Two things can be true at once, Purdy profits from an excellent scheme and surrounding talent while still doing his part to make it go. At its core, Shanahan's offense remains a run-first scheme with back Christian McCaffrey as the focal point, which is why Purdy's 26.3 pass attempts per game is 23rd in the league since he took over as starter.
Purdy also has tight end George Kittle, receivers Deebo Samuel and Brandon Aiyuk, fullback Kyle Juszczyk and left tackle Trent Williams, all of whom are among the best in the league at their positions.
They all play a big role in Purdy ranking second (behind Mahomes) in the NFL in yards after catch per completion (6.24) since he became the starter. What's more, Purdy's pass-catchers are averaging 1.64 yards after catch more than expected, which is first in the NFL. The next closest team, the Houston Texans, are at 0.98.
Not that Purdy should apologize for taking advantage of a good situation, but there's plenty of credit to go around for an offense that is first in offensive expected points added (plus-124.78) since Purdy stepped in.
Purdy needs to take better care of the ball, especially in close-and-late situations: FACT
During the Niners' three-game losing streak, Purdy had six turnovers, including five interceptions. It was easily the most difficult stretch of his career.
On Sunday, Purdy was asked what has been the single biggest thing he has learned as a starter. He answered with little hesitation.
"Just not being stupid," Purdy said. "Playing consistent football. If you can make the right decisions consistently over and over and over and not get bored, just take a profit with checkdowns and being smart, I think that allows you to have success as a quarterback. ... A full season under my belt, 17 games now, that's I think the biggest thing."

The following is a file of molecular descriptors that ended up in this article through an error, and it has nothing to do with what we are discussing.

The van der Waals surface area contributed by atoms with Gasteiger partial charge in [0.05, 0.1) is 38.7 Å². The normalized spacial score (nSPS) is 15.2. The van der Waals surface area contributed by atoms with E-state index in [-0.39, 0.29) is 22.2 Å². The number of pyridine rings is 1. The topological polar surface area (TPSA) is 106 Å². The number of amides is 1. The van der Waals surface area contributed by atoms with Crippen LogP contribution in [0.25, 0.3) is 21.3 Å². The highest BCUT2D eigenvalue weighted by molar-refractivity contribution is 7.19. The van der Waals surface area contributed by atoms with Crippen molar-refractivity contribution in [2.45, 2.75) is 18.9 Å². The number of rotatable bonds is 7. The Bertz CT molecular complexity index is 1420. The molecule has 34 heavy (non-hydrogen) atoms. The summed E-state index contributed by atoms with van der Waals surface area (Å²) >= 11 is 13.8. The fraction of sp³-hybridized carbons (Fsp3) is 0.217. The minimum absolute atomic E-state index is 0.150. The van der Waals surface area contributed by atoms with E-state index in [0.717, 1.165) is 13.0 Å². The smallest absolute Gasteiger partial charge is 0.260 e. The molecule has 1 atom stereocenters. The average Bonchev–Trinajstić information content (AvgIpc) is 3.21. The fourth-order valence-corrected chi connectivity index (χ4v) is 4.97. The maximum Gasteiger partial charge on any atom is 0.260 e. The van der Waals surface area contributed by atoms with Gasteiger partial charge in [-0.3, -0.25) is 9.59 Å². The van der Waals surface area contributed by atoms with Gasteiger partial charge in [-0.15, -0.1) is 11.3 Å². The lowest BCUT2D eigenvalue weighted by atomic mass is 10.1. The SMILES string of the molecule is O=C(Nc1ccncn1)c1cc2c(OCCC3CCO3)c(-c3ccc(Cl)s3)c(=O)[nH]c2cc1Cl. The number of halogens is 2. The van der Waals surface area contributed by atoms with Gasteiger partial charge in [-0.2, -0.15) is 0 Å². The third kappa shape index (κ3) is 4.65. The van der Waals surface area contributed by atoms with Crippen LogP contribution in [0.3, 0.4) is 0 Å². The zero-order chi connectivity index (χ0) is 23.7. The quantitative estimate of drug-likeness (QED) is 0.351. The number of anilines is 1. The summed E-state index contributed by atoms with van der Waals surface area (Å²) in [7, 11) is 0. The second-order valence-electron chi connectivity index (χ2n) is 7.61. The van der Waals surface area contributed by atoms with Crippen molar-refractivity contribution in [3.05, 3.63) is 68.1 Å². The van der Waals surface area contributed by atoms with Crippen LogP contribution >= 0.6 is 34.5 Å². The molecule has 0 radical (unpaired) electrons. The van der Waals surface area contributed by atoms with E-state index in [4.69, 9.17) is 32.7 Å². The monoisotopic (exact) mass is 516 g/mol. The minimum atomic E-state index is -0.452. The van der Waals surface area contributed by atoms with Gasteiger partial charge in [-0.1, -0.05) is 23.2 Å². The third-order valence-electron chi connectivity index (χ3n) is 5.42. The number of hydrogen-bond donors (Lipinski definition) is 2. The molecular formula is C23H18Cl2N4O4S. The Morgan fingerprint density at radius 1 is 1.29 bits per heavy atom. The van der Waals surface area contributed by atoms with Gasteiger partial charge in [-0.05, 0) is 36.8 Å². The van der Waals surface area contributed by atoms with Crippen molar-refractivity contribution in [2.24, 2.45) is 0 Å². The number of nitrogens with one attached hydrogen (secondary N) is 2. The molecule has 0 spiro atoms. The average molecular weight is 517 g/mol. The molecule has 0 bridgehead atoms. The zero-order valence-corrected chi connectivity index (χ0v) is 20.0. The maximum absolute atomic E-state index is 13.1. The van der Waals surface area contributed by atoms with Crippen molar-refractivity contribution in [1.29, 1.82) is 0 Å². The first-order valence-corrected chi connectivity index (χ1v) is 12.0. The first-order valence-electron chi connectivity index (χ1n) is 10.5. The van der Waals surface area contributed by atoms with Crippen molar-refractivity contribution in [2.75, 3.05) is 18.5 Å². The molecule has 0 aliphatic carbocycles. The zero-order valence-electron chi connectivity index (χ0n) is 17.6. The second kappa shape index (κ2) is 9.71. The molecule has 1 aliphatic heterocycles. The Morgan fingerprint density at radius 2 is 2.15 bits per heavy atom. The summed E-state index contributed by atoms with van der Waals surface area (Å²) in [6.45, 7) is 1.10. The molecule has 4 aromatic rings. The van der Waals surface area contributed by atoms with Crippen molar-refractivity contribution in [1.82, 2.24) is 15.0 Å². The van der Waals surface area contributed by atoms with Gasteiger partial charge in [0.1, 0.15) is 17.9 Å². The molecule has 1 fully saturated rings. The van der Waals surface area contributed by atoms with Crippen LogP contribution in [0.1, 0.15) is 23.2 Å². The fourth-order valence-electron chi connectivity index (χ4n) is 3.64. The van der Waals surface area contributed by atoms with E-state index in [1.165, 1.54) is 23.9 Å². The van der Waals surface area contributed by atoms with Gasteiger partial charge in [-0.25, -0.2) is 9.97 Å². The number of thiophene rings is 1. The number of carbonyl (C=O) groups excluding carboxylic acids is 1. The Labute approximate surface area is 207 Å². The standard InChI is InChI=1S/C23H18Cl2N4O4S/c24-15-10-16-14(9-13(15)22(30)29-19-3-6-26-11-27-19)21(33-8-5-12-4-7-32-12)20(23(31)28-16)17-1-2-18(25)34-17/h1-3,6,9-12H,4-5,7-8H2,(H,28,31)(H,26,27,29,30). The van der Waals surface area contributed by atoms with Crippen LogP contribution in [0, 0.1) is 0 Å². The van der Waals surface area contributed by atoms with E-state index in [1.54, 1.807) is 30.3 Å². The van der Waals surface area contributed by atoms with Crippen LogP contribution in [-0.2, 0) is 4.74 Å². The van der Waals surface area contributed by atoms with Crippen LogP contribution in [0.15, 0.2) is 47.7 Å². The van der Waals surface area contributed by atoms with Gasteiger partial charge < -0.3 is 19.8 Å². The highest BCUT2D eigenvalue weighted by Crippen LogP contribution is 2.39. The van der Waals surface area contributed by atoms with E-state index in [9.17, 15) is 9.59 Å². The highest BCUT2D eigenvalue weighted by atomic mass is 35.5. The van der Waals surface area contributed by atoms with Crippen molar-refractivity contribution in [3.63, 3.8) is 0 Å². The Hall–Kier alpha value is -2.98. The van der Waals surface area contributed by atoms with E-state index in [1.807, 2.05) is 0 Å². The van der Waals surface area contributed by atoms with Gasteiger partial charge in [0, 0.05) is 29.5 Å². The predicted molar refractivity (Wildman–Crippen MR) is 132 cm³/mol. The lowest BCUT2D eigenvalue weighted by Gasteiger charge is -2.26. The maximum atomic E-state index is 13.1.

The counting stats aren't bad: Purdy has eight interceptions, tied for 12th fewest in the league among qualifying players, and he has lost just three fumbles. But Purdy also has tended to put the ball in harm's way.
Pro Football Focus tracks turnover-worthy plays, which includes fumbles that the offense recovers and interceptable passes that the defense drops. Through nine games this year, Purdy has 14 turnover-worthy plays, sixth most in the NFL, and that comes after he had seven in 10 games in 2022.
Of more concern is that Purdy's picks have come at the worst possible times. Three have been in the fourth quarter with the Niners trailing and in opponent territory, and six of his eight career interceptions have come in the second half when trailing.
While Purdy has a full season of games now, he still doesn't have a big sample in attempting to lead comebacks. He was successful in Week 17 last year against the Las Vegas Raiders but was unable to do it during the three-game losing streak (not that Jake Moody missing a potential game-winning field goal in Cleveland was his fault). Still, Purdy is aware of his faults and working to get better at winning time.
"One thing about Brock is he always takes accountability of his mistakes and he wants to be the best version of him as possible, and that's one thing we like about Brock here," Samuel said.
Purdy not only doesn't throw deep often but struggles when he does: FICTION
One of the biggest myths about Purdy is that he simply checks the ball down to his pass-catchers and they do all the work with yards after the catch. But the reason Purdy leads the NFL in yards-per-attempt average (8.9) since becoming the 49ers' starting quarterback is because Purdy is pushing the ball down the field and his teammates are getting yards after the catch.
"I think Purdy has been more successful throwing the ball down the field than anyone that we've had since '17," Juszczyk said. "You really don't see a ton of checkdowns because he's been so successful getting it to that first read down the field."
That's not to say Purdy just airs it out, but he has moved the Niners into the middle of the pack in any measure of the deep ball since stepping in. Since he took over as Niners QB, Purdy's 7.5 air yards per attempt ranks 19th in the league (ahead of Mahomes, Joe Burrow, Trevor Lawrence and others). His 19.25 true air distance per completion is 12th, and 10.5% of his throws travel 20-plus air yards, which is 16th, ahead of many of the biggest names at the position and a major uptick from years past. Niners QBs threw 8.1% of their attempts 20-plus yards from 2017 until Purdy took over, last in the NFL.
More important, Purdy has been good at taking shots down the field. Among qualified QBs, he's fourth in completion rate (52%), ninth in yards (779), eighth in yards per attempt (15.6), tied for sixth in touchdowns (six) and eighth in QBR (93.2) on throws traveling 20-plus air yards.